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Critical Care: the Official Journal of the Critical Care Forum

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https://www.readbyqxmd.com/read/29792232/effect-of-postoperative-goal-directed-therapy-in-cancer-patients-undergoing-high-risk-surgery-a-randomized-clinical-trial-and-meta-analysis
#1
Aline Rejane Muller Gerent, Juliano Pinheiro Almeida, Evgeny Fominskiy, Giovanni Landoni, Gisele Queiroz de Oliveira, Stephanie Itala Rizk, Julia Tizue Fukushima, Claudia Marques Simoes, Ulysses Ribeiro, Clarice Lee Park, Rosana Ely Nakamura, Rafael Alves Franco, Patricia Inês Cândido, Cintia Rosa Tavares, Ligia Camara, Graziela Dos Santos Rocha Ferreira, Elisangela Pinto Marinho de Almeida, Roberto Kalil Filho, Filomena Regina Barbosa Gomes Galas, Ludhmila Abrahão Hajjar
BACKGROUND: Perioperative goal-directed hemodynamic therapy (GDHT) has been advocated in high-risk patients undergoing noncardiac surgery to reduce postoperative morbidity and mortality. We hypothesized that using cardiac index (CI)-guided GDHT in the postoperative period for patients undergoing high-risk surgery for cancer treatment would reduce 30-day mortality and postoperative complications. METHODS: A randomized, parallel-group, superiority trial was performed in a tertiary oncology hospital...
May 23, 2018: Critical Care: the Official Journal of the Critical Care Forum
https://www.readbyqxmd.com/read/29792219/effect-of-intensive-glycaemic-control-on-moderate-hypoglycaemia-and-icu-length-of-stay-in-severe-traumatic-brain-injury
#2
LETTER
Rafael A Núñez-Patiño, Andres Zorrilla-Vaca, Daniel Agustin Godoy
No abstract text is available yet for this article.
May 23, 2018: Critical Care: the Official Journal of the Critical Care Forum
https://www.readbyqxmd.com/read/29788993/acetylcholine-receptor-antagonists-in-acute-respiratory-distress-syndrome-much-more-than-muscle-relaxants
#3
EDITORIAL
Diana Jansen, Heder de Vries, Leo M A Heunks
Acetylcholine receptor antagonists have been shown to improve outcome in patients with severe acute respiratory distress syndrome. However, it is incompletely understood how these agents improve outcome. In the current editorial, we discuss the mechanisms of action of acetylcholine receptor antagonists beyond neuromuscular blockade.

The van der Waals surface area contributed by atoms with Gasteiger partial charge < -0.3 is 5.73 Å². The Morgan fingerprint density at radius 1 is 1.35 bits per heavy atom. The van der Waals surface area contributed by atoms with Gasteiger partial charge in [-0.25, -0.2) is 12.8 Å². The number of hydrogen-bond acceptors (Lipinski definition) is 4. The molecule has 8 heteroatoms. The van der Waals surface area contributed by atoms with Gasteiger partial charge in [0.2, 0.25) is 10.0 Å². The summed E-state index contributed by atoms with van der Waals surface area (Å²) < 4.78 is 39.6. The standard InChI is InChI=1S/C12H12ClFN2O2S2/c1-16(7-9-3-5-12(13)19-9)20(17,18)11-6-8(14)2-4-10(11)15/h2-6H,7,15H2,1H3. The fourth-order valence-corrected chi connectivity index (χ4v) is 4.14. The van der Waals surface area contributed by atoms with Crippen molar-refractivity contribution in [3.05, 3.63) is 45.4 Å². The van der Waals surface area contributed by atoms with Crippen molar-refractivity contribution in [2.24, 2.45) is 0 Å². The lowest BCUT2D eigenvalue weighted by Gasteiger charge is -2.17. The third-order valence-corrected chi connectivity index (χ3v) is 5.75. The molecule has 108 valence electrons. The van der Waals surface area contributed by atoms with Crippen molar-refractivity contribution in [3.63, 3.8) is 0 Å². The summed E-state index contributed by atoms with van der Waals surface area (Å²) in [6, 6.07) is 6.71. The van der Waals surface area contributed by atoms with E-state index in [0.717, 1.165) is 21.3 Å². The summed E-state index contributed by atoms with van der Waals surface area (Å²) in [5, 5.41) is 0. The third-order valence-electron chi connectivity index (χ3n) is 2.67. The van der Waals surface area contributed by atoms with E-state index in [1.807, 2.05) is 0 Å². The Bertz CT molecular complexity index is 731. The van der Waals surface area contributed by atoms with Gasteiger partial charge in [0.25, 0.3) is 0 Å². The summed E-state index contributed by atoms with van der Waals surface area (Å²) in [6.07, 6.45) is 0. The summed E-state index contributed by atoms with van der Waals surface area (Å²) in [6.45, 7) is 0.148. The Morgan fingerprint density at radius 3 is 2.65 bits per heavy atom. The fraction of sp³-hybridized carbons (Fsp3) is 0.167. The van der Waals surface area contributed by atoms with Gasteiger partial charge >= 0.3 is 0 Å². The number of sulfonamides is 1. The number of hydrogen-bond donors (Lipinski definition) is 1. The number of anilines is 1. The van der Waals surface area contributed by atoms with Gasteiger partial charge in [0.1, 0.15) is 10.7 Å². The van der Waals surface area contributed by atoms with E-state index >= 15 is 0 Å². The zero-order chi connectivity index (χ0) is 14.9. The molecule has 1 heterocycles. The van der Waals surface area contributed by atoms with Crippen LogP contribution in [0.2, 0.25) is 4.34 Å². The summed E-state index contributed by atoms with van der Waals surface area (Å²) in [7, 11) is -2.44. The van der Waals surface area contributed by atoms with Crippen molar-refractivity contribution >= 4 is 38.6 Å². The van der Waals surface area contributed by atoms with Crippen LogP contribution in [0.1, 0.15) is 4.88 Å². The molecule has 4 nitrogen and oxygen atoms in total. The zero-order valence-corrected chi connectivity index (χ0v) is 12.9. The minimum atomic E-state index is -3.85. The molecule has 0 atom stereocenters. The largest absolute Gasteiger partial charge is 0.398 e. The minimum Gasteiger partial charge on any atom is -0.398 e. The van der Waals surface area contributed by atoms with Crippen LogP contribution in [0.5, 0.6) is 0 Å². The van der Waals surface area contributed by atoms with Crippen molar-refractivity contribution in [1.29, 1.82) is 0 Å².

May 22, 2018: Critical Care: the Official Journal of the Critical Care Forum
https://www.readbyqxmd.com/read/29784057/incidence-of-hypotension-according-to-the-discontinuation-order-of-vasopressors-in-the-management-of-septic-shock-a-prospective-randomized-trial-dovss
#4
Kyeongman Jeon, Jae-Uk Song, Chi Ryang Chung, Jeong Hoon Yang, Gee Young Suh
BACKGROUND: Vasopressin (AVP) is commonly added to norepinephrine (NE) to reverse shock in patients with sepsis. However, there are no data to support the appropriate strategy of vasopressor tapering in patients on concomitant NE and AVP who are recovering from septic shock. Therefore, the objective of this study was to evaluate the incidence of hypotension while tapering vasopressors in patients on concomitant NE and AVP recovering from septic shock. METHODS: Patients with septic shock receiving concomitant NE and AVP were randomly assigned to taper NE first (NE group) or AVP first (AVP group)...
May 21, 2018: Critical Care: the Official Journal of the Critical Care Forum
https://www.readbyqxmd.com/read/29759075/metabolic-profiles-in-community-acquired-pneumonia-developing-assessment-tools-for-disease-severity
#5
Pu Ning, Yali Zheng, Qiongzhen Luo, Xiaohui Liu, Yu Kang, Yan Zhang, Rongbao Zhang, Yu Xu, Donghong Yang, Wen Xi, Keqiang Wang, Yusheng Chen, Shuchang An, Zhancheng Gao